Boffo box office for The Passion continues -- Thursday, it raked in an estimated $14.8 million, bringing its two-day midweek total to $41.3 million, with its first weekend yet to come. (It has yet to debut in most foreign markets.) Gibson spent $30 million to make it and $15 million to promote it, both figures being not much more than half the budgets for the average studio movie. Gibson seems likely to walk away with, oh, say, a $75 million personal profit (warning -- top of the head guesstimate), just domestically. Add in international profits (which are often 150% of the domestic), and Gibson's profit might rival Jim Cameron's on Titanic or George Lucas' on The Phantom Menace as the biggest haul ever garnered by a single auteur.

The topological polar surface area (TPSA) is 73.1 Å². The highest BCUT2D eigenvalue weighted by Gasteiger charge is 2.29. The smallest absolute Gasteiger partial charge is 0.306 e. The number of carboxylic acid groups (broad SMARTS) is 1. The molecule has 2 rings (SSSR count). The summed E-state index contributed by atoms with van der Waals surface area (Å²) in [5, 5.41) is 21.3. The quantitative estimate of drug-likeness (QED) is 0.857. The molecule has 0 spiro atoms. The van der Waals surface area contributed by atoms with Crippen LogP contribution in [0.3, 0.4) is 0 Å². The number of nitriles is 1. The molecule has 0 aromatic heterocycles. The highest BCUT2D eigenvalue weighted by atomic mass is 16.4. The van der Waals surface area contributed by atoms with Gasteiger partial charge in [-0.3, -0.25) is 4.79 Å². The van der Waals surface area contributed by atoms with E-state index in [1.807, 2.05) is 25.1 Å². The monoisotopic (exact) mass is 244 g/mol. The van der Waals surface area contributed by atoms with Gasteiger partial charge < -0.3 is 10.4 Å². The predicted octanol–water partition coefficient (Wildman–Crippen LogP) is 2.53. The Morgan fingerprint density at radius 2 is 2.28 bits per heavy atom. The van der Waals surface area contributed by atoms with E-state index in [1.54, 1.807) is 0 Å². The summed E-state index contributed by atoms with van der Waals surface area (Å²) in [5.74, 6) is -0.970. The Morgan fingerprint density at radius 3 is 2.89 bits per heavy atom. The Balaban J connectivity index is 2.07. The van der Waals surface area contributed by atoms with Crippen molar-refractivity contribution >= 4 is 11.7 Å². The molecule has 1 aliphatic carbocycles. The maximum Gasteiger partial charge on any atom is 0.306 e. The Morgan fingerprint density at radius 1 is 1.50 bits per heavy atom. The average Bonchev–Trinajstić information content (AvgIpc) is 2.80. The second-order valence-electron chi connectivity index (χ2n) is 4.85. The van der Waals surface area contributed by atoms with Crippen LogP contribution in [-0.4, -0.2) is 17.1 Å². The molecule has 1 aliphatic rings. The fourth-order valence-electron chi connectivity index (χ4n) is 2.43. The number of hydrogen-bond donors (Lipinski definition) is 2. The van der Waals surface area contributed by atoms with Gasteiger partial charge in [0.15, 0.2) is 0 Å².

The point of all this inside baseball is that Hollywood is not the do-anything-for-a-profit machine as it is often depicted. There's much the studios won't do, even though the profit opportunities are obvious -- make pro-Christian or anti-Communist or anti-illegal immigration films, to pick some obvious examples.

***

 

The Passion of the Christ makes an estimated $26.6 million in a single day at the box office, which is off all the charts for a Wednesday in February for an R-rated subtitled film. It's the third biggest Wednesday opening ever for any kind of picture, beating even Matrix Revolutions and The Two Towers. Do you get the impression that Hollywood has been leaving cash in potential customers' pockets due to its conformist distaste for many popular topics?